Tag Archives: Disney

30 essential ‘Simpsons’ episodes to watch on Disney+

Thanks to Disney’s acquisition of the 20th Century Fox back catalogue, one of the big selling points of Disney+ is access to the entire library of The Simpsons. Well, almost. The Michael Jackson-featuring Season 3 opener, “Stark Raving Dad”, was pulled from circulation in 2019 – you can currently only get that episode legally on the existing DVD box set of that season.

Additionally, most of The Simpsons’ 30-plus seasons are currently presented on Disney+ in an incorrect, cropped aspect ratio, something that is reportedly going to be amended in the next few months. But any easy access to The Simpsons is good access, even if conventional wisdom is that only an increasingly small fraction of the output is worth accessing…

Full feature for VODzilla.co

Breakthrough anime director Mamoru Hosoda on ‘Mirai’

In conversation with Japanese writer-director Mamoru Hosoda, he cites childhood and how young people change as a recurring theme that unites all of his original stories. As such, it seems strangely appropriate that we end up introduced to his own children during our interview. Having just told us that his latest animation, Mirai, is inspired by his kids, we ask him if any of the film’s characters were directly informed by his own brood, which leads to us being shown a family portrait on his phone. “Do you want to see my kids’ pictures?” he asks. “They even look similar.” Sure enough, a lot of the people pictured in the photo resemble the character designs in the film. “The father is different,” he concedes. “Obviously, I’m not that good looking.”

Although staged on a comparatively smaller scale to other Hosoda films like Summer Wars and The Boy and the Beast, Mirai still has an element of fantasy informing its portrait of family relations. It’s closer in spirit to his excellent drama Wolf Children, which spanned several years in the lives of a pair of lycanthropic children and the human mother struggling to raise them. Mirai also features troublesome children, though its exploration of time comes through the unique hook of a magical garden enabling a young boy to encounter his relatives from different eras, with a future older version of his younger sister Mirai acting as his guide…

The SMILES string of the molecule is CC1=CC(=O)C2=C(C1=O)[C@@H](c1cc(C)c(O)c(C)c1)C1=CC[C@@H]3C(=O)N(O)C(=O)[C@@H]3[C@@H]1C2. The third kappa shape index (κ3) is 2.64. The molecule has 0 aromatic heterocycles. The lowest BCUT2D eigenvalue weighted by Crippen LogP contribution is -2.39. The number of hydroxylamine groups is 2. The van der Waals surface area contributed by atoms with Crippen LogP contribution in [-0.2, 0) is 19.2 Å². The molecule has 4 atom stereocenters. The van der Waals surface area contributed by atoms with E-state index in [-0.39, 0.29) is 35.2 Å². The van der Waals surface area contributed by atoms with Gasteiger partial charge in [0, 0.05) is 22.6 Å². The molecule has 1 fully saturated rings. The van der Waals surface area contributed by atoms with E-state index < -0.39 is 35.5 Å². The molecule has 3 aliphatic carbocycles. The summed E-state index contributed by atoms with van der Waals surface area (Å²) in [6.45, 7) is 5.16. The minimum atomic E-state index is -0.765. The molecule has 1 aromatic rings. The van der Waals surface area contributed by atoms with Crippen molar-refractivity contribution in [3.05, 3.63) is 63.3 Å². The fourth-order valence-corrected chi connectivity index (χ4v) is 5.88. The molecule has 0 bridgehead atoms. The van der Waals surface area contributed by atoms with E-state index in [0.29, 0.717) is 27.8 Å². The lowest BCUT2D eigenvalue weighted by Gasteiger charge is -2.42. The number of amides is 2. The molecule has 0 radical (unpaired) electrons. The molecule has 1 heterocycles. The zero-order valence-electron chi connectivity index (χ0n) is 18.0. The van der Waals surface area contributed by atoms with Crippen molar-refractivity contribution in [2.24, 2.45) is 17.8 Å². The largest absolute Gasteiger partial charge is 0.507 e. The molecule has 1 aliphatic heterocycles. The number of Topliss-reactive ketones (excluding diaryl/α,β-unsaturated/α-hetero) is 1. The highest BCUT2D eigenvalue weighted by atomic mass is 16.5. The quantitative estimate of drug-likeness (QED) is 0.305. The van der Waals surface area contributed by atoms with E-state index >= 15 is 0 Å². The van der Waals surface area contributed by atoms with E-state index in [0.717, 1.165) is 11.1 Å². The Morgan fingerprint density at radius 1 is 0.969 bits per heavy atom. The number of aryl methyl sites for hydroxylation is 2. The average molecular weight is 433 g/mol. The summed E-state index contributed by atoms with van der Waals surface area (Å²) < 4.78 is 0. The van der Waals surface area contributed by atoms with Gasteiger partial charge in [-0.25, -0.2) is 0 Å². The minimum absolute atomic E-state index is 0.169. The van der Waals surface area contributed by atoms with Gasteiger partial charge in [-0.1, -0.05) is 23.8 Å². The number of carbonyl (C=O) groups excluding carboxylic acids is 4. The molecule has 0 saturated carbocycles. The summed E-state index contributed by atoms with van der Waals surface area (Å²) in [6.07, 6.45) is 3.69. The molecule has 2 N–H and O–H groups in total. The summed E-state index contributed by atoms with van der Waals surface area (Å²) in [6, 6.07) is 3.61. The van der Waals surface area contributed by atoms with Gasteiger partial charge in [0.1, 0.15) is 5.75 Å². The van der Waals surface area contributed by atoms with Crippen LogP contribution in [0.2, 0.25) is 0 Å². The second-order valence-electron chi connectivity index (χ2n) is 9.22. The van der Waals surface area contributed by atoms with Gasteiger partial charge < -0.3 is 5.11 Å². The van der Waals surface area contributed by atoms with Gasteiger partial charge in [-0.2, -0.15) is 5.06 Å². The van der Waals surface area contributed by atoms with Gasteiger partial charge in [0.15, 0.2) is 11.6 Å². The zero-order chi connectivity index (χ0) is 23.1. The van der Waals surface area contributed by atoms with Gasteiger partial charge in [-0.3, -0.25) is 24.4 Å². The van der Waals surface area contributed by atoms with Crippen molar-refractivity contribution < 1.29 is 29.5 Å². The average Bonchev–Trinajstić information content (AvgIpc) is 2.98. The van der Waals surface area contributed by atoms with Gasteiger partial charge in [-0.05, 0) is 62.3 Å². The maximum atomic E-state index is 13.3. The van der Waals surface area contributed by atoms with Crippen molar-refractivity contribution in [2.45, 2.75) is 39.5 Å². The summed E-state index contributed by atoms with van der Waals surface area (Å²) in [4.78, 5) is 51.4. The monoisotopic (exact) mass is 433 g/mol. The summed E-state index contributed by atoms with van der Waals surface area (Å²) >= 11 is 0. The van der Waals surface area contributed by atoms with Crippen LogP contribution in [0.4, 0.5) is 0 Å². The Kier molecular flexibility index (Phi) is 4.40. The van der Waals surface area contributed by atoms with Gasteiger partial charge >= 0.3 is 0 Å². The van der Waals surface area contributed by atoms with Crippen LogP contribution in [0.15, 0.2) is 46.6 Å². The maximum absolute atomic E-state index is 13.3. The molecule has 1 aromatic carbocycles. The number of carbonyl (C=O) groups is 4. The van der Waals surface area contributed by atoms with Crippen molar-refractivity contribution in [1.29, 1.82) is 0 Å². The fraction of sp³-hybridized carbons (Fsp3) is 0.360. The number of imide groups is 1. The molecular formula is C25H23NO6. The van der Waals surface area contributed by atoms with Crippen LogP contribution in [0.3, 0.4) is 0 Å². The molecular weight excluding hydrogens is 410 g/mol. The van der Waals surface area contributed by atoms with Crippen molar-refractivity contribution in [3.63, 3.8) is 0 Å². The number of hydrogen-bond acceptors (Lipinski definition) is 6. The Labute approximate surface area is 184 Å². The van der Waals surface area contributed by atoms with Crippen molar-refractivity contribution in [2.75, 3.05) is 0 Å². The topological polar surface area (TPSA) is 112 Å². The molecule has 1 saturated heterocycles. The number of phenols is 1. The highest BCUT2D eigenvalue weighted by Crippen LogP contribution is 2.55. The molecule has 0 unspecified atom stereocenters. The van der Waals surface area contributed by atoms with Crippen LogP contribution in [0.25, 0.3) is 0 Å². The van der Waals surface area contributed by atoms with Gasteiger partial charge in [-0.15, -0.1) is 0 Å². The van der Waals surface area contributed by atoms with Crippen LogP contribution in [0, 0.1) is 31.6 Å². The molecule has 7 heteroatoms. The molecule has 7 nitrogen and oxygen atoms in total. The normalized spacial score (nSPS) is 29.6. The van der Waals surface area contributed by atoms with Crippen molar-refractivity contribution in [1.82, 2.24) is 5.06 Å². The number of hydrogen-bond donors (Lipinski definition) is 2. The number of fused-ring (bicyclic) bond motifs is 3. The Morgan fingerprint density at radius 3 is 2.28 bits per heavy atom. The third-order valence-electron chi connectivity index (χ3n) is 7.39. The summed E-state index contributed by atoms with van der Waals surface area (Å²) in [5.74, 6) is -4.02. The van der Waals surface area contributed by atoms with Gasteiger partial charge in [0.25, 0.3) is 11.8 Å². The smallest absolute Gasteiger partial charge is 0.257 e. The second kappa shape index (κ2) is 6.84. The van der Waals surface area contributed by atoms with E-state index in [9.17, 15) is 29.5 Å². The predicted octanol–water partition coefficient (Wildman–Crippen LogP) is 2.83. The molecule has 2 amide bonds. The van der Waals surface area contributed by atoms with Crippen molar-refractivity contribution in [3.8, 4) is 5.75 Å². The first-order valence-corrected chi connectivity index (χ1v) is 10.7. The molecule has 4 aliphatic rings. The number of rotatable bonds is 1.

Full interview for The Skinny

Zootropolis (Byron Howard/Rich Moore/Jared Bush, 2016)

Fair play to Walt Disney Animation Studios of late for not always venturing down the most obvious, tried and true path. Peppered in between their recent revivals of their musical formula (Tangled, Frozen) and recognizable properties (Winnie the Pooh), there’s been a full-blown foray into video game culture (Wreck-It-Ralph) and a superhero adaptation heavy on meshing together Asian and American cultures (Big Hero 6). And now, with Zootopia (or Zootropolis, as some of Europe is getting it), we have a police procedural/neo-noir that actually interrogates themes of racial stereotyping and classism, while satirizing matters like the War on Drugs. But, you know, with bunnies and buffalos…

Full review for The Film Stage

Inside Out (Pete Docter/Ronaldo Del Carmen, 2015)

With Inside Out, their 15th animated feature, animation house Pixar take a detour to avoid some of the visual and storytelling beats that have made even their best movies feel a little familiar at this point. Within the head of 11-year-old Riley, we meet several characters representing her emotions: Joy (Poehler), Sadness (Smith), Fear (Hader), Anger (Black), and Disgust (Kaling). During one tumultuous experience, Joy and Sadness become separated from the rest and lost inside the depths of Riley’s mind, leaving the other three alone in charge of the girl’s emotional state…

Full review for The Skinny